W i n d o w s I n t e r l a c e P a t c h e r v 1 . 1 - F o r W i n d o w s 7 / 8 / 8 . 1 / 10
WARNING!: THIS SOFTWARE IS EXPERIMENTAL. IT PATCHES A CRITICAL KERNEL DRIVER. USE AT YOUR OWN RISK. THIS TOOL REQUIRES TEST MODE.*
*Test Mode is required as long as patched drivers are in use. This tool patches a system kernel driver, thus Test Mode is required, otherwise your system won't boot. The only side effect of Test Mode is a watermark on the right lower corner of your desktop. Well, that, and possibly a reduced security against rootkit viruses and such. If you're using this tool you're assumed to be a competent user. DO NOT attempt to disable Test Mode manually after patching your system or you're guaranteed to end up in a BSOD loop on restart. However, it's safe to disable Test Mode once you unpatch your system.
W i n d o w s I n t e r l a c e P a t c h e r v 1 . 1 d o w n l o a d
Download Windows Interlace Patcher v1.1
O v e r v i e w
Windows Interlace Patcher is an experimental tool designed to fix an issue that exists in all versions of Windows (probably since Vista) affecting interlaced video modes.
The most notable effect of this issue is applications (e.g. emulators) running at halved speed when an interlaced video mode is in use and v-sync is enabled. Another typical effect is Windows desktop animations looking choppy.
This issue doesn't affect all systems however. It seems to be dependent of your particular hardware configuration. Systems with AMD pre HD-5000 video cards are known to always suffer from this issue. On the other hand, AMD HD-5000 and newer video cards are seemingly free of problems, although there is some evidence of slowdown issues with apps that run in non-exclusive full screen mode (thus affected by desktop compositing).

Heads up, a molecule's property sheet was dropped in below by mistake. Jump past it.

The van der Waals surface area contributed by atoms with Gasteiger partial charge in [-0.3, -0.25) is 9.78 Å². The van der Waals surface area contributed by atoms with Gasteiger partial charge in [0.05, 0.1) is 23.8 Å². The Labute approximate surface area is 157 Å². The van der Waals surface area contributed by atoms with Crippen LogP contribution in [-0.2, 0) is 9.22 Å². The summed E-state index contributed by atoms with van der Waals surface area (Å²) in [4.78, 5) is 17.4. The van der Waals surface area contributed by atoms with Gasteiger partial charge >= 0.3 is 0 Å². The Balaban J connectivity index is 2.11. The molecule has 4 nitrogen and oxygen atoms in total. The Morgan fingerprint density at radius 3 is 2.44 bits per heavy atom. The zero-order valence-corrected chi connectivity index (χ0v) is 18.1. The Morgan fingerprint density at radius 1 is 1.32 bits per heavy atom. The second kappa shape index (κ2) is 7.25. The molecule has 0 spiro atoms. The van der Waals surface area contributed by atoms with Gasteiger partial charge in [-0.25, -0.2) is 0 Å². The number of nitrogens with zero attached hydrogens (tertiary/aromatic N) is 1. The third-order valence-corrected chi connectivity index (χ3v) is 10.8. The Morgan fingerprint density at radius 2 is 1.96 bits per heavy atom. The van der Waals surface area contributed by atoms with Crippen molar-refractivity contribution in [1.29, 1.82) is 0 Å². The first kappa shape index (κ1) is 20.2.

Therefore, it's up to you to decide whether your system is affected and so it's worth to use this software.
There have been previous workarounds to this issue, namely:
- Using positive sync polarity (pre HD-5000 cards). This magically fixes all problems, but you need an external sync converter (e.g. UMSA), as all TV sets and most arcade monitors expect negative sync.
- Disabling desktop compositing. This fixes choppy Windows animations and slowdowns on non-exclusive full screen apps. But v-synced full screen apps are still affected.
- Using direct v-sync (i.e. frame delay) in GroovyMAME. This works but it's specific to GroovyMAME. Besides it can cause static tearing for older cards, exactly those which are affected: pre HD-5000 ones.
- Using Windows XP.
This is the first fix that attempts to cover all situations.
It's important to note that this is actually a Windows issue. It is not a bug in AMD's or anyone else's drivers. We need to patch Windows itself in order to fix it. Specifically, the culprit file is dxgmms1.sys.
This tool is not part of CRT Emudriver. It can be used with or without CRT Emudriver, and is not targeted specifically at AMD cards.
This tool doesn't fix the issue with interlaced modes being reported with a halved refresh by the operating system.
U s a g e
Windows Interlace Patcher is quite simple to use. Just launch the app, and click OK when the warning message is shown.
If your kernel version is known by the patcher, it'll show a message like this:
"Version 6.3.9600.18662 found! Do you want to patch your system?"
Now, in case your system is not in Test Mode yet (if you're using CRT Emudriver, it'll certainly be already enabled), you'll be prompted with a request to enable to enable "TESTSIGNING".
Click OK, reboot and you're done.
If you ever want to revert the patch, just run the installer again. It will prompt:
"Your system is already patched. Do you want to revert the patch?
Again, click OK and restart your system.
If your particular kernel version is unknown to the program, it will prompt:
"Binary version not supported."
If this was the case, please send the dxgmms1.sys file you'll find in your Windows directory (x:\windows\system32\drivers), to calamity15khz at gmail dot com. Hopefully it will be added to a future version of the program.
A c k n o w l e d g e m e n t s
Special thanks to Haynor666 from BYOAC for helping me testing this tool in lots of Windows versions.